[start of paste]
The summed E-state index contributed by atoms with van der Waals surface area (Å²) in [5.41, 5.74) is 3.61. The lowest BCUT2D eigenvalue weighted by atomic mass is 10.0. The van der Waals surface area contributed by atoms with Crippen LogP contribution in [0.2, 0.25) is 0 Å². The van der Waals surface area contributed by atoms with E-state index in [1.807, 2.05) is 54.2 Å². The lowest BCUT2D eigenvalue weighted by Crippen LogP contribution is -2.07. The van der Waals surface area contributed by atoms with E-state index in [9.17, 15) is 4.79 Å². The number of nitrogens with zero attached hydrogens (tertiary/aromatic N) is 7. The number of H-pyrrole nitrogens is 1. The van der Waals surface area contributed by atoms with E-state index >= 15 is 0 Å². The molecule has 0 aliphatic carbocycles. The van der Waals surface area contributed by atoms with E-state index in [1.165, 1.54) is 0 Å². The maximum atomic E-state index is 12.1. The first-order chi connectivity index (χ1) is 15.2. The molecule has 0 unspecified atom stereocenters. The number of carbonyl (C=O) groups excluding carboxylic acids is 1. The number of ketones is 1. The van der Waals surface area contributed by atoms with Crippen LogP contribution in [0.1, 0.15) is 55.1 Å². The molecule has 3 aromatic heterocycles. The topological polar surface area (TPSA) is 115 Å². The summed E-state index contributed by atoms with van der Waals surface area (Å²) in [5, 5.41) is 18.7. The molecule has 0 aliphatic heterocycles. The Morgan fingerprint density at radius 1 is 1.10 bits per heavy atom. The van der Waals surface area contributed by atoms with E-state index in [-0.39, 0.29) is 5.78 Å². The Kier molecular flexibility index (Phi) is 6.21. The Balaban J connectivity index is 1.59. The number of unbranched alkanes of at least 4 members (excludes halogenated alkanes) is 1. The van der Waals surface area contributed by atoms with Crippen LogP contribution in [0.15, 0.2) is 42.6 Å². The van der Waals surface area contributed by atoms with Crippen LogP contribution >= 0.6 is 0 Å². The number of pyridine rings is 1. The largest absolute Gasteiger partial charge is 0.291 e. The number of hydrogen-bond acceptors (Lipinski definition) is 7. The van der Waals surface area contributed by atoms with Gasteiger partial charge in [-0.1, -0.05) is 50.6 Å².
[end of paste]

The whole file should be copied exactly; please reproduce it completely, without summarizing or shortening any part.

The summed E-state index contributed by atoms with van der Waals surface area (Å²) in [5.41, 5.74) is 3.61. The lowest BCUT2D eigenvalue weighted by atomic mass is 10.0. The van der Waals surface area contributed by atoms with Crippen LogP contribution in [0.2, 0.25) is 0 Å². The van der Waals surface area contributed by atoms with E-state index in [1.807, 2.05) is 54.2 Å². The lowest BCUT2D eigenvalue weighted by Crippen LogP contribution is -2.07. The van der Waals surface area contributed by atoms with E-state index in [9.17, 15) is 4.79 Å². The number of nitrogens with zero attached hydrogens (tertiary/aromatic N) is 7. The number of H-pyrrole nitrogens is 1. The van der Waals surface area contributed by atoms with E-state index >= 15 is 0 Å². The molecule has 0 aliphatic carbocycles. The van der Waals surface area contributed by atoms with E-state index in [1.165, 1.54) is 0 Å². The maximum atomic E-state index is 12.1. The first-order chi connectivity index (χ1) is 15.2. The molecule has 0 unspecified atom stereocenters. The number of carbonyl (C=O) groups excluding carboxylic acids is 1. The number of ketones is 1. The van der Waals surface area contributed by atoms with Crippen LogP contribution in [0.1, 0.15) is 55.1 Å². The molecule has 3 aromatic heterocycles. The topological polar surface area (TPSA) is 115 Å². The summed E-state index contributed by atoms with van der Waals surface area (Å²) in [5, 5.41) is 18.7. The molecule has 0 aliphatic heterocycles. The Morgan fingerprint density at radius 1 is 1.10 bits per heavy atom. The van der Waals surface area contributed by atoms with E-state index in [-0.39, 0.29) is 5.78 Å². The Kier molecular flexibility index (Phi) is 6.21. The Balaban J connectivity index is 1.59. The number of unbranched alkanes of at least 4 members (excludes halogenated alkanes) is 1. The van der Waals surface area contributed by atoms with Crippen LogP contribution in [0.15, 0.2) is 42.6 Å². The van der Waals surface area contributed by atoms with Crippen LogP contribution >= 0.6 is 0 Å². The number of pyridine rings is 1. The largest absolute Gasteiger partial charge is 0.291 e. The number of hydrogen-bond acceptors (Lipinski definition) is 7. The van der Waals surface area contributed by atoms with Gasteiger partial charge in [-0.1, -0.05) is 50.6 Å².